Researcher Identifies Political Roots of Conspiracy Theory Belief

Claire Jeantheau ’21, Staff Writer

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A professor and social researcher said in a recent lecture that “contrary to the popular belief that people who believe conspiracies are just middle-aged men in tin foil hats living in their parents’ basement,” conspiracy theories are “believed by a wide swath of the population.”

Joanne M. Miller, an associate professor of political science, psychology and brain science at the University of Delaware, delivered the talk “Why People Believe Conspiracy Theories,” during which she explained her research on why different demographics are attracted to certain theories. Miller drew from her own research on politically-diverse individuals.

Conspiracy theories satisfy a desire to restore control after “we’re scared, we’ve lost control, we don’t understand, we can’t figure things out,” Miller said. “As bizarre as it might sound, believing in a conspiracy theory as an explanation for an event ties it up in a nice little bow and makes it less scary.” 

According to Miller’s research, which began during former president Barack Obama’s second term, conspiracy theories are often consumed by peripheral political groups trying to minimize threats to their personal anxieties. When a Republican is in office, for example, Democrats are more likely to perpetuate conspiracy theories centered around that individual’s party, and vice versa. She also found that on average, individuals who identified as Republicans and believed in conspiracy theories held their faith in the theories most intensely. Miller’s study has continued into President Donald Trump’s administration, which she referred to as “the elephant in the room.”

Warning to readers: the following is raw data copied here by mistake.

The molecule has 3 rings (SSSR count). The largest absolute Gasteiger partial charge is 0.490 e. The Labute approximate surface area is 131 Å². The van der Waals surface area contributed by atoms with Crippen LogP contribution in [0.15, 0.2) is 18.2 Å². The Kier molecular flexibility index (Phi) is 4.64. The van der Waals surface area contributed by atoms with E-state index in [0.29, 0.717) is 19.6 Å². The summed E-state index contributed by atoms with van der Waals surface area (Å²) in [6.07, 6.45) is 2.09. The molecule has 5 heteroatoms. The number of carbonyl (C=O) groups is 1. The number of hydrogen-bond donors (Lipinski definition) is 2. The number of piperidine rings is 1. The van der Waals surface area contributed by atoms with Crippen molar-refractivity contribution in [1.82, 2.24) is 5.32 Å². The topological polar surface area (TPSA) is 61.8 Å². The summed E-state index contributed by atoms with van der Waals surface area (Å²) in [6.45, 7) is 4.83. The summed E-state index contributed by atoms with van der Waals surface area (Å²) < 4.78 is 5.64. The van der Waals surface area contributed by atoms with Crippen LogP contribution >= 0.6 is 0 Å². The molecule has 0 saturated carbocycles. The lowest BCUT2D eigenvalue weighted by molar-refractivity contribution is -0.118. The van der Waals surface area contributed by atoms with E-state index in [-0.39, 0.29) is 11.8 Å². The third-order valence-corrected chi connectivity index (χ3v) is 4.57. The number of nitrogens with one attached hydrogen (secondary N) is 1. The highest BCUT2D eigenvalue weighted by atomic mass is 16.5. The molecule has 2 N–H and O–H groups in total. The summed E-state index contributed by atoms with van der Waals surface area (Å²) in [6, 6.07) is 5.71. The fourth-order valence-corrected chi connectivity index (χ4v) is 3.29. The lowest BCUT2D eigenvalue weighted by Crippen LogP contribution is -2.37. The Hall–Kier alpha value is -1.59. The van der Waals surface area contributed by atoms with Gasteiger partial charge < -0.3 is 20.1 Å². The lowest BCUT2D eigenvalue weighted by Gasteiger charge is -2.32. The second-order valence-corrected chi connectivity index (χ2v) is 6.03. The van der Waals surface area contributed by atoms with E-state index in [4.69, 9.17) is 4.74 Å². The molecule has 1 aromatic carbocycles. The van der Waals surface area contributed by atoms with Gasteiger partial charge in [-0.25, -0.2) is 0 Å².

“Donald Trump is the first president in modern history to refer rhetorically to conspiracy theories as explanations for events a lot,” Miller said.

The ties between Miller’s research and the current political climate drew-in Tom Wegman ’20.

“The part where she brought up the data in the current presidential administration still being high for Republicans instead of being the opposite for the Obama administration, I thought that was really interesting,” Wegman said. “It would be cool to see that [data] when we don’t have Trump in office.”

Fiona Keane ’19 was interested by Miller’s findings on political independents, which placed their belief in conspiracy theories at a midway point between Democrats and Republicans. 

“I was surprised that [political independents] fell in the middle,” Keane said. “There are certain areas where independents would lean more towards Democrats and Republicans. It seems like independents aren’t always true moderates.”

Lara Dunkelberg ’20, who acted as the student project manager for the event, had an interest in Miller’s research from the lecture’s inception, describing herself as “really interested in conspiracy theories.”

“I thought [Miller’s lecture] was really, really interesting,” Dunkelberg said. “I think that she talks about conspiracy theories in a way that’s not really talked about by people in our generation. [She talks about] the motivators. I studied why people believe, but I think she highlighted some very interesting points. She debunks some of the things we thought before.”

“Why People Believe Conspiracy Theories” was held on Monday, Feb. 4 at 7 p.m. in the Anita Tuvin Schlechter Auditorium. The lecture was sponsored by the Clarke Forum for Contemporary Issues and the Bruce R. Andrews Fund.